MARTINSBURG Should the Lewis County seat return to its original location here after 150 years in Lowville?
That question will be debated by political leaders of both communities, separated by a roughly 3-mile stretch of Route 26, at 1:30 p.m. Saturday at the old Martinsburg Town Hall on Route 26 in the hamlet. The historic structure, the oldest public building in the county, was built in 1812 and served as the countys courthouse until the county seat was relocated to Lowville in 1864.
Hopefully, its going to be a comedy, said Nelson K. Schwartzentruber, president of the Martinsburg Historical Society. I told both boards to keep it funny.
The debate intended to be a modern version of the one that took place between leaders of the two communities more than a century and a half ago will pit the Lowville village Board of Trustees, led by Mayor Donna M. Smith, against the Martinsburg Town Council, led by Supervisor Terry J. Thisse.
While the Martinsburg Historical Society over the past couple of years has organized similar events involving historic re-enactments and discussions, this years version will not be scripted.
This will just be impromptu, which should be good, said Mr. Schwartzentruber, who will serve as moderator for the event.
Following the debate, the audience will have an opportunity to vote on which communitys leaders made the most compelling arguments.
While not anticipating the event will start a renewed push for Martinsburg as the county seat, Mr. Schwartzentruber does have one expectation.
It will probably spark conversation, he said.
According to the 2010 census, the town of Lowville has 4,982 residents, nearly 3½ times the population of the town of Martinsburg, which stood at 1,433.
While Lowville additionally boasts a solid manufacturing base, centralized school and hospital, Martinsburg over the past several years has received a significant fiscal boost from the Maple Ridge Wind Farm, given that a majority of the 195 turbines are within its municipal borders.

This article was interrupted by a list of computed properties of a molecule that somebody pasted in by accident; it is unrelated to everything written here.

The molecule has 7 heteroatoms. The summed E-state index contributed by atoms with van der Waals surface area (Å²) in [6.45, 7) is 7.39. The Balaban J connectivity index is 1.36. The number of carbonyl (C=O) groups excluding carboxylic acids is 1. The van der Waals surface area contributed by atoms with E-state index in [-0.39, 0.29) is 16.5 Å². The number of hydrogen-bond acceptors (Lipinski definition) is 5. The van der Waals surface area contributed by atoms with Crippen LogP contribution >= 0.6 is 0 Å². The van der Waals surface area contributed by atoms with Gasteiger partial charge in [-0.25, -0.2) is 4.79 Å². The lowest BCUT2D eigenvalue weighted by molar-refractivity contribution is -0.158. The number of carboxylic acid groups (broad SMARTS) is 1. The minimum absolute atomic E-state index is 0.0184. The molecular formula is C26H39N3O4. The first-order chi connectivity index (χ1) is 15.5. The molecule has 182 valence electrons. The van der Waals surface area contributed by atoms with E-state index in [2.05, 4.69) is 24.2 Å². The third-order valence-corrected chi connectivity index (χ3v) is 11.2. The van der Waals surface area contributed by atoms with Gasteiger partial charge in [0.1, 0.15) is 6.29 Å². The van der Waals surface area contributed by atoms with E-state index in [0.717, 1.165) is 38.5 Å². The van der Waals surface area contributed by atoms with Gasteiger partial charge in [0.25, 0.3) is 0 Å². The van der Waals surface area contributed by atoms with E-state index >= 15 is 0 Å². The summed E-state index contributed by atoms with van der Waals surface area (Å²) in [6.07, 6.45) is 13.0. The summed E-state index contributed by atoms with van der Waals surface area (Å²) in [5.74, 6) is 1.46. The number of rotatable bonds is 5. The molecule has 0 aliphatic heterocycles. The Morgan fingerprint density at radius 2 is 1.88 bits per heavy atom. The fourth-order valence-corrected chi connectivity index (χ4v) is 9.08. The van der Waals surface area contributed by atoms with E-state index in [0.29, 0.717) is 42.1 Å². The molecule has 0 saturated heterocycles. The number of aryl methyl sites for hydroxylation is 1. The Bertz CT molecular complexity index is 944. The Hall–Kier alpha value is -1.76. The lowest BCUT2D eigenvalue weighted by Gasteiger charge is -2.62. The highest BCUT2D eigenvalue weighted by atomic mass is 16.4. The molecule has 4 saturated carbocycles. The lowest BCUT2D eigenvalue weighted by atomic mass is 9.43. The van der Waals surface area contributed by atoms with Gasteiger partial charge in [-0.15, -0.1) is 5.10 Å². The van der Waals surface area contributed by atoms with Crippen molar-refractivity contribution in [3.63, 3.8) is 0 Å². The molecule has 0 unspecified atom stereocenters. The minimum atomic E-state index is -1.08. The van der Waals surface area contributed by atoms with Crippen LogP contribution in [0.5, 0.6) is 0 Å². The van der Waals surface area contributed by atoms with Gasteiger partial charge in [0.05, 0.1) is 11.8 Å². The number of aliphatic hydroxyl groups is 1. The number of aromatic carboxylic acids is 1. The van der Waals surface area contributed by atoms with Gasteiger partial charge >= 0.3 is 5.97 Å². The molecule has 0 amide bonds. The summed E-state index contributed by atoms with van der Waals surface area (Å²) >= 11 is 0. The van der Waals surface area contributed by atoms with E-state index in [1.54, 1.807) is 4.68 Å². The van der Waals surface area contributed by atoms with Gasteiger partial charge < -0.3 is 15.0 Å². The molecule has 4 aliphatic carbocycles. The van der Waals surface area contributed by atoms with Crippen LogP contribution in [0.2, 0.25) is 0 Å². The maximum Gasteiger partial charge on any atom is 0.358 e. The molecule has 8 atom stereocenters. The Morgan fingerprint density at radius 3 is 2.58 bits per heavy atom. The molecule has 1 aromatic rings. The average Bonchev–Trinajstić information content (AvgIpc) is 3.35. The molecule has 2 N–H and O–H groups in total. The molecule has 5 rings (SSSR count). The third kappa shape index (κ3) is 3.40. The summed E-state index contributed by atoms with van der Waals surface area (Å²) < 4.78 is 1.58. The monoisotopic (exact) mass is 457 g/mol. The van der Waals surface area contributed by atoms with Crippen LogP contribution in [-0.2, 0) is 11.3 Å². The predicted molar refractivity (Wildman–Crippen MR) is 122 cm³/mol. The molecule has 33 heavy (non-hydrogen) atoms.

Lowville Town Historian Charlotte M. Beagle, also executive director at Constable Hall, will open the debate with a historical sketch outlining the reason for moving the seat from Martinsburg to Lowville 150 years ago.
Gen. Walter Martin, founder and namesake of Martinsburg, moved to Lewis County in 1801 and pushed to keep that communty as the county seat in competition against Lowville. He donated land and money toward the construction of the original county courthouse to further Martinsburgs claim to the seat.
However, by the 1850s, a growing Lowville population was raising money to build a courthouse and capture the title of county seat. Martinsburg suffered a setback in its efforts to keep the title when an 1859 fire destroyed numerous buildings in the town. In 1863, county supervisors passed resolutions to the state Legislature relocating the county seat to Lowville.
The Martinsburg Historical Society also plans to hold its annual organizational meeting at 10:45 a.m. Saturday in the town historians office, on the first floor of the historic hall, while an open house will be held in the building from 1 to 3 p.m.
Refreshments will be served.
In the event of bad weather, the program will be postponed to Jan. 25.